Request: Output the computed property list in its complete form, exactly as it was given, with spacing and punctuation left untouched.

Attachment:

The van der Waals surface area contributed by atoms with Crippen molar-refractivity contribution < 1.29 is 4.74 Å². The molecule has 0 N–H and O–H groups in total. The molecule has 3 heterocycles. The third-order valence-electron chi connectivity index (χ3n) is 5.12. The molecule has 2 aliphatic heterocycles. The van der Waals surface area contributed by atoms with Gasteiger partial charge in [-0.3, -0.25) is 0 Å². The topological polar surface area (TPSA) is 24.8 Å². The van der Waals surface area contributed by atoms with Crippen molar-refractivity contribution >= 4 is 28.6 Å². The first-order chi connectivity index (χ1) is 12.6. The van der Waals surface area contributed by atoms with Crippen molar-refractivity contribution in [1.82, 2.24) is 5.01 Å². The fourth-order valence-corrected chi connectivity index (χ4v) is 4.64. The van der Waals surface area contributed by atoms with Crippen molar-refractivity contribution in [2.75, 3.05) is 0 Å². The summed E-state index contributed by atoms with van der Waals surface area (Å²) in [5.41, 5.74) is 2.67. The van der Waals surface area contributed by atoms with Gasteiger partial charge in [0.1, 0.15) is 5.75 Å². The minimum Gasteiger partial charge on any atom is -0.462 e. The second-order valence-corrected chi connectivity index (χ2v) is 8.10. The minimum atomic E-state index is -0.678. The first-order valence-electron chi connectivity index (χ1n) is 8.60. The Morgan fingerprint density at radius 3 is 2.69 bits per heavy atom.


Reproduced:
The van der Waals surface area contributed by atoms with Crippen molar-refractivity contribution < 1.29 is 4.74 Å². The molecule has 0 N–H and O–H groups in total. The molecule has 3 heterocycles. The third-order valence-electron chi connectivity index (χ3n) is 5.12. The molecule has 2 aliphatic heterocycles. The van der Waals surface area contributed by atoms with Gasteiger partial charge in [-0.3, -0.25) is 0 Å². The topological polar surface area (TPSA) is 24.8 Å². The van der Waals surface area contributed by atoms with Crippen molar-refractivity contribution >= 4 is 28.6 Å². The first-order chi connectivity index (χ1) is 12.6. The van der Waals surface area contributed by atoms with Crippen molar-refractivity contribution in [1.82, 2.24) is 5.01 Å². The fourth-order valence-corrected chi connectivity index (χ4v) is 4.64. The van der Waals surface area contributed by atoms with Crippen molar-refractivity contribution in [2.75, 3.05) is 0 Å². The summed E-state index contributed by atoms with van der Waals surface area (Å²) in [5.41, 5.74) is 2.67. The van der Waals surface area contributed by atoms with Gasteiger partial charge in [0.1, 0.15) is 5.75 Å². The minimum Gasteiger partial charge on any atom is -0.462 e. The second-order valence-corrected chi connectivity index (χ2v) is 8.10. The minimum atomic E-state index is -0.678. The first-order valence-electron chi connectivity index (χ1n) is 8.60. The Morgan fingerprint density at radius 3 is 2.69 bits per heavy atom.